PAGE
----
It is common in my walk through this world to find flowers–
Roses downcast and wilting on the ground,
And to take them in and make a place for them to be appreciated and adored.
The first I ever did this was Fleera,
Which I named such more out of aesthetic than science.
It was my third year in college
A flower well-formed which fell by my college dorm,
I found just prior to a walk in the woods with friends.
I held it and kept it out of sentiment and captivation
While one friend cast her petals to the wind
And the water carried it far away.
I brought mine home to a plastic bowl
Usually used for chicken noodle soup
And let it float there in all its stemless beauty.
The second was the journal in which I myself was plucked
And was called from my job at Walgreens as a service clerk
To return to my home, to float upon my parents’ waters.
I waited there uncertain of what to do,
Crying out to God, “I do not know why I am here!”
I wrote in my journal, Secor Fleeru
“How is it that I have come to be here?”
And my grandfather’s health began to decline
And I stopped my mouth.
Because I was not grafted into the branch of Walgreens
I could offer my fragrance by his bed close to his nose.
Which suffered from aspiration of the lungs and pneumonia.
And when he passed, the resplendence of my heart for him
I placed in song to be played in his ears by his bedside.
As he crossed the threshold into the gates of glory.
And so Secor Fleeru found a purpose for his pages.
The third happened today, almost three years to the day.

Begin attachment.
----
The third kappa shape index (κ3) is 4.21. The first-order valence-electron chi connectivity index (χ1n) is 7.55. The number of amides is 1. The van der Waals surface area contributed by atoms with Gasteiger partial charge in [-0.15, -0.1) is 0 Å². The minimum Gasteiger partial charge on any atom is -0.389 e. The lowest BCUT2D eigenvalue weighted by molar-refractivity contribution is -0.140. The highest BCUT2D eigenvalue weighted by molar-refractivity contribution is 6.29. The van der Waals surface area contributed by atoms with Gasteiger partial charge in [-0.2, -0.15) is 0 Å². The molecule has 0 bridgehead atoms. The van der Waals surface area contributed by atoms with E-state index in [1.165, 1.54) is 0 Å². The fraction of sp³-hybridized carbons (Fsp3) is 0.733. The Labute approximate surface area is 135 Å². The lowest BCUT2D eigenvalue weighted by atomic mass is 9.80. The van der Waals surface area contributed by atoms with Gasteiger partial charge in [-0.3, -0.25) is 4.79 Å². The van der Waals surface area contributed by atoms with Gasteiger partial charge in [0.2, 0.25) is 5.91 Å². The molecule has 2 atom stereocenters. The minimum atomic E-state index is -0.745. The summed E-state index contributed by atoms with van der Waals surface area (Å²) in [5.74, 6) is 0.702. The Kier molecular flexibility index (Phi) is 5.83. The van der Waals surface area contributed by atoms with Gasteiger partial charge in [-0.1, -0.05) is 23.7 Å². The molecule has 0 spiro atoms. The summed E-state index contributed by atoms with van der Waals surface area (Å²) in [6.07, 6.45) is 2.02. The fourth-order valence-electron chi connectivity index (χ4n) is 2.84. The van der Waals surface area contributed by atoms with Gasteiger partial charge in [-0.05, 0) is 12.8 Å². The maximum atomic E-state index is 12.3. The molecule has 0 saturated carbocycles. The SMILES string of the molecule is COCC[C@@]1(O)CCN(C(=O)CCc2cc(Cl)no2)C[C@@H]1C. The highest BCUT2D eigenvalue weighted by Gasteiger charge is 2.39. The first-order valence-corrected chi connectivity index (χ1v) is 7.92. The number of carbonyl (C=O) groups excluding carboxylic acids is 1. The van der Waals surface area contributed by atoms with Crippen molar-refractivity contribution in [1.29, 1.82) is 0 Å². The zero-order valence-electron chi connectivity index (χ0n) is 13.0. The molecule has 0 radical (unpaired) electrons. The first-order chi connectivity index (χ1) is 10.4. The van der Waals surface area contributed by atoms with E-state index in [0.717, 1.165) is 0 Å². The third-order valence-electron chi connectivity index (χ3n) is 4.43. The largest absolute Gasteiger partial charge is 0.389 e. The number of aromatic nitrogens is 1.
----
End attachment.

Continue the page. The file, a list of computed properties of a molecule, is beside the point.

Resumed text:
I mowed the lawn around my parents’ house,
In the back there was a Rose bush planted above our septic tank
It had flourished under my Graceful sister’s Joyous planting.
And the previous evening, my parents and I looked out and marvelled
At this one rose towering high above the others toward the heavens.
The next morning I found two smaller buds in a 6 inch ceramic vase
But these were not the Fleera.
The Fleera I found while I mowed the lawn.
I came upon it, recognizing it from the night before.
It lay downtrodden, it’s pedals browning on the ground.
I stayed my blade, and reached to clutch the stem.
It was not cut, but broken off,
By the fierceness of the weather and its weight.
I took it in, not counting the browning edges against it.
I gave it its own crystal cup.
I rested it up against the other smaller flowers.
I smelled it and relished its more poignant fragrance
The fragrance of a beauty bruised yet still shining